Protecting our rich culture and biodiversity for future generations
Jenny Botha, EWT People in Conservation Programme Manager, email@example.com
Although the leaves of the Pepper-bark Tree (Warburgia salutaris) are reportedly used in curries and to flavour other foods in Kenya, the species is more commonly known for its healing properties throughout its range in East and southern Africa. This attractive evergreen tree grows in diverse habitats, including forest, kloofs, thickets, and open woodlands. Historically, it was distributed from north-eastern KwaZulu-Natal and Swaziland to Mpumalanga, Limpopo, and Zimbabwe, extending into Mozambique and Malawi. Today though, the Pepper-bark is classified as Endangered on the IUCN’s Red List of Threatened Species, and many of its habitats are degraded and fragmented through human activities and the impacts of alien plants.
In 2020, the Endangered Wildlife Trust (EWT), with the support of the Fondation Franklinia, initiated a strategic conservation project in Limpopo to safeguard the Pepper-bark for future generations. To achieve this, we need to protect and improve the management of existing Pepper-bark Tree habitats and ensure that people who have historically depended on this tree for medicine, and continue to do so, have legal access to it.
To secure habitat for the Pepper-bark and other plant and animal species of high conservation value, the EWT has been collaborating with the Limpopo Department of Development and Tourism (LEDET) and private landowners in Limpopo to increase formal protection of these sites. It is also important to manage these habitats effectively. Over the past two years, we cleared alien vegetation from 25 hectares of Pepper-bark habitat.
Despite the Covid-19 pandemic, we were able to meet with over 100 traditional healers, community leaders, and other community members from 25 villages or towns to discuss mutual challenges arising through the loss of the Pepper-bark through overharvesting. Traditional healers, leaders, and community members welcomed donations of Pepper-bark saplings that will enable them to harvest directly from their gardens in future. Thanks to a year of high rainfall, the trees are growing well and will provide the traditional healers with a vital source of bark, roots, and root-bark in upcoming years. The traditional healers can also use the tree’s leaves now that scientists have verified that they contain the same phytochemical constituents as the bark and roots. This has the potential to substantially reduce the impacts of harvesting from the wild, as it is far easier to harvest sustainably if the leaves can be used instead of bark or roots.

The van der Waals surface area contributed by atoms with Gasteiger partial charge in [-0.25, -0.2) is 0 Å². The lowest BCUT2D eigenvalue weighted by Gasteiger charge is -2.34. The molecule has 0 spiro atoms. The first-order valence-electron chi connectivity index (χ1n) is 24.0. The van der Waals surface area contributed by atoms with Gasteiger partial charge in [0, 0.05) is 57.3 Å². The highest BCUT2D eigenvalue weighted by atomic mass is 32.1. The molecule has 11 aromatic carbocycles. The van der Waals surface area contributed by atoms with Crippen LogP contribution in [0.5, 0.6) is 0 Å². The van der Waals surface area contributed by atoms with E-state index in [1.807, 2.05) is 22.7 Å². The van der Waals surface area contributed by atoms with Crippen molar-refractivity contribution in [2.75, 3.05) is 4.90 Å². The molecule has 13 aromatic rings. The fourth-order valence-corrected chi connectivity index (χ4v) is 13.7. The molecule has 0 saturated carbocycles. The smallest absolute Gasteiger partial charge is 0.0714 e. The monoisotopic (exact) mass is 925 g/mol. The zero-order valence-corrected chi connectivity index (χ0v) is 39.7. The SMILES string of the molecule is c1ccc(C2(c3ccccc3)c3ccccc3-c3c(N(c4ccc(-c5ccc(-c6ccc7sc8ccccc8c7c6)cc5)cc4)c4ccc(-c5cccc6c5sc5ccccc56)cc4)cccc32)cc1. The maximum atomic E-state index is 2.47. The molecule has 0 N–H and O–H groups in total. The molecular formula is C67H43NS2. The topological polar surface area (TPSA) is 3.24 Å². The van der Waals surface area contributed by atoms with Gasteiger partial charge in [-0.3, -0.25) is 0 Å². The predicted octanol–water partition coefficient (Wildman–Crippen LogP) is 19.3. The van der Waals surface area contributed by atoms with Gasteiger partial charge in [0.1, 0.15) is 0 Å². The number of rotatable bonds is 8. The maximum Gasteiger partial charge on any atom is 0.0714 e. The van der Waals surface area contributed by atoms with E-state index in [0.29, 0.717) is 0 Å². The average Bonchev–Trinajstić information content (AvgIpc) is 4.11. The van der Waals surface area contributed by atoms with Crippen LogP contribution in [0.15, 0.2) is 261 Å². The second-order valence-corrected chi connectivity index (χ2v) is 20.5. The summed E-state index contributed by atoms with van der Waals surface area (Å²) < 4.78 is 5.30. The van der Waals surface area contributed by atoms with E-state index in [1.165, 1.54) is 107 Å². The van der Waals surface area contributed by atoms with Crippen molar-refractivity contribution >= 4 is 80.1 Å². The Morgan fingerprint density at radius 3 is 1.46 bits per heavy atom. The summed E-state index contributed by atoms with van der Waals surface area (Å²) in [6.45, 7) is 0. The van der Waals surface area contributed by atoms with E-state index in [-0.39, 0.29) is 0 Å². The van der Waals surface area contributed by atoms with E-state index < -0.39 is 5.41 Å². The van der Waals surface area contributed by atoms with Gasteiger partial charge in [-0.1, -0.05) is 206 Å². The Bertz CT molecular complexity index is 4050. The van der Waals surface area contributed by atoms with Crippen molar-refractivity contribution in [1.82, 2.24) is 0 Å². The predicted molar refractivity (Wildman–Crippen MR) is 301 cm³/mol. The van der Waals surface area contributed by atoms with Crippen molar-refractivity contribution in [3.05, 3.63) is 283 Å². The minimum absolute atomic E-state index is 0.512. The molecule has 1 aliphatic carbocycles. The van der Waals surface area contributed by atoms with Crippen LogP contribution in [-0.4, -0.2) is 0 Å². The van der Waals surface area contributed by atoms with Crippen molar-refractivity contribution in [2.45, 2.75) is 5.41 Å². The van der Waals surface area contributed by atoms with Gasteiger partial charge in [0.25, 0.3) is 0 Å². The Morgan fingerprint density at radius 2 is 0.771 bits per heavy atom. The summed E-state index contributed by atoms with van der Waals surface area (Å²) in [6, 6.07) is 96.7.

We would like to thank SAPPI, the Agricultural Resource Council, and SANParks for the donation of 2,000 trees to this project and look forward to continuing this exciting journey with the many traditional healers, communities, and other conservation partners who are participating in this initiative.